The Ripper class of gunboats is one of a very few designs built to specifically counter a known enemy vessel. It was in fact the brain child of designers on Geisling, a few of whom had escaped the early Romulan occupation. Working with designers with Baker’s Dozen, the initial design of the Ripper was intended to counter the dreaded Romulan V-8. It was hoped that the Ripper could be built cheaply and quickly in large squadrons to counter the V-8’s ability to devastate targets with its plasma weapon. But even as designs were being reviewed, expatriates quickly realized that funding such a venture was impractical. Instead, the base design was sold to the highest bidder – Ripper Industries.
Executives at Ripper were also looking for an inexpensive design that could counter the dreaded V-8. Even as the Romulan threat waned, there were those who realized that a squadron of light attach craft could neutralize the threat and design work was immediate begun on a larger and more capable craft. Ripper Industries was an Orion controlled firm, though, and most of its designers began to look for ways of making the design more appealing to the flashy Orion captains who were looking for light cheep vessels.
The final A-1 model, first fielded in 2268, is often referred to as the most unnecessary ship in the Orion fleet. The Ripper mounts two wide wings and a massive tail fin, and yet is not designed for atmospheric operations. The wings indeed cause significant drag and can overwhelm the impulse drive at slow atmospheric speeds. The oversized tail fin, which would seem an ideal place for a large sensor array, in fact store water and atmospheric processing equipment, the vulnerability of which seems to have eluded the designers.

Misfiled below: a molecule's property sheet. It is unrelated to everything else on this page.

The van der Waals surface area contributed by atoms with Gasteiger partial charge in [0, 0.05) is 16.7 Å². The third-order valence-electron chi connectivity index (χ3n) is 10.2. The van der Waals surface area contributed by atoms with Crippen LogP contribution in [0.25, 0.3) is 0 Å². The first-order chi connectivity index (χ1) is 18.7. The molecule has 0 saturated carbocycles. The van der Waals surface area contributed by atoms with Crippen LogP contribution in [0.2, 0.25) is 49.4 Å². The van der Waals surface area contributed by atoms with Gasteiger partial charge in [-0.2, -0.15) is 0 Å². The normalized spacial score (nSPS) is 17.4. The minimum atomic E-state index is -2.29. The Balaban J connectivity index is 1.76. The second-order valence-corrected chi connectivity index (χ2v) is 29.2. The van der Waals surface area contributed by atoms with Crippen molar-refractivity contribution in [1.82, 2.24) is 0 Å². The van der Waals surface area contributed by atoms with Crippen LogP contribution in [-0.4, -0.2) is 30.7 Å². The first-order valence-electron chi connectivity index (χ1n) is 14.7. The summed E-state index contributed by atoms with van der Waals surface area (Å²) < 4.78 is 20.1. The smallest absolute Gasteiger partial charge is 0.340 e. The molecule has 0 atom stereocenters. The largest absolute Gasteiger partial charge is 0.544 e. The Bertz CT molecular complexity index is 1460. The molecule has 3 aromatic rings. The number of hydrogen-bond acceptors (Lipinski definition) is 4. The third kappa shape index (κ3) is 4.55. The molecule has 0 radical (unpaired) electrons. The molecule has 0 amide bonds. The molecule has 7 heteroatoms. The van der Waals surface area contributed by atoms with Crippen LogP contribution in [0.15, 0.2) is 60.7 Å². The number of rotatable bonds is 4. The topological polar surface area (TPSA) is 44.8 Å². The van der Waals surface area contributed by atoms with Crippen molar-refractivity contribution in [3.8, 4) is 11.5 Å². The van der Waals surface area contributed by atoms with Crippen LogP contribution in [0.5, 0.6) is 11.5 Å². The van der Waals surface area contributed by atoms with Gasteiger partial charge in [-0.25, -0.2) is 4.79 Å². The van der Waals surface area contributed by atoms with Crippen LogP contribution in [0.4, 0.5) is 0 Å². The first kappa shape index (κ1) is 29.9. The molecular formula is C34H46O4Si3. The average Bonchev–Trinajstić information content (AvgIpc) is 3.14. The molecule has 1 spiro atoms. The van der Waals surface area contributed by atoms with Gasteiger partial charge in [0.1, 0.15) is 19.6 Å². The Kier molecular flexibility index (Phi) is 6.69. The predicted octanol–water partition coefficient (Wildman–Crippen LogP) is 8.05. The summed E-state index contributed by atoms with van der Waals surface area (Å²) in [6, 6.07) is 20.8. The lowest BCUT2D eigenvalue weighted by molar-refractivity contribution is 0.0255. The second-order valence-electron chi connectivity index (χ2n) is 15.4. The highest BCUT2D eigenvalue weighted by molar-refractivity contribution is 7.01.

But the A-1 did have two major draws. While it was indeed gaudy, it did appeal to Orions of all type throughout the Triangle, and eventually the Orion colonies. The A-1 have extremely roomy cabins for each crew member. Cargo was distributed to five separate hold ensuring that even if damaged in combat, some supplies and cargo would survive. The A-1 mounted three disruptors and made the A-1 model a significant threat in its day. Typically efficient shields along with excellent maneuverability made the A-1 an instant hit with planetary defense forces, and by 2270, over 200 orders had been placed.
To fill demand, Ripper Industries was forced to outsource construction, leasing the design to Orinco and Vagabond. Eventually the Orion Syndicate became interested, and by late 2270, they had commissioned the A-2. This improved model replaced the lighter OD-2’s with more powerful and longer ranged OD-3’s. The A-2 also removed two of the small cargo holds in favor of a large “entertainment” chamber popular among Orion merchant princes. Green slave women could now be kept onboard in the opulence and luxury they demanded, and many captains began outfitting their ships in specific themes.
But the A-2 was no light freighter. Even as a raider, it was surpassed by many other designs. While the A-1 proved very popular in the Triangle, the A-2 seemed exclusively catered toward the Orion colonies. Few pirate captains attempted to buy the ships, while several mercenary groups and bounty hunters snapped them up as soon as they were on the open market. In an attempt to field a less expensive version, Orionco proposed and eventually produced the less expensive but equally useful A-3 model.
The A-3 removed the forward disruptor, replacing it with a targeting scanner for the longer range OD-4. The new disruptors had excellent range and could usually disable most ships within its class range. The A-3 retained the phenomenal maneuverability associated with the class and orders for the light craft quickly reached and then exceeded orders for the A-2.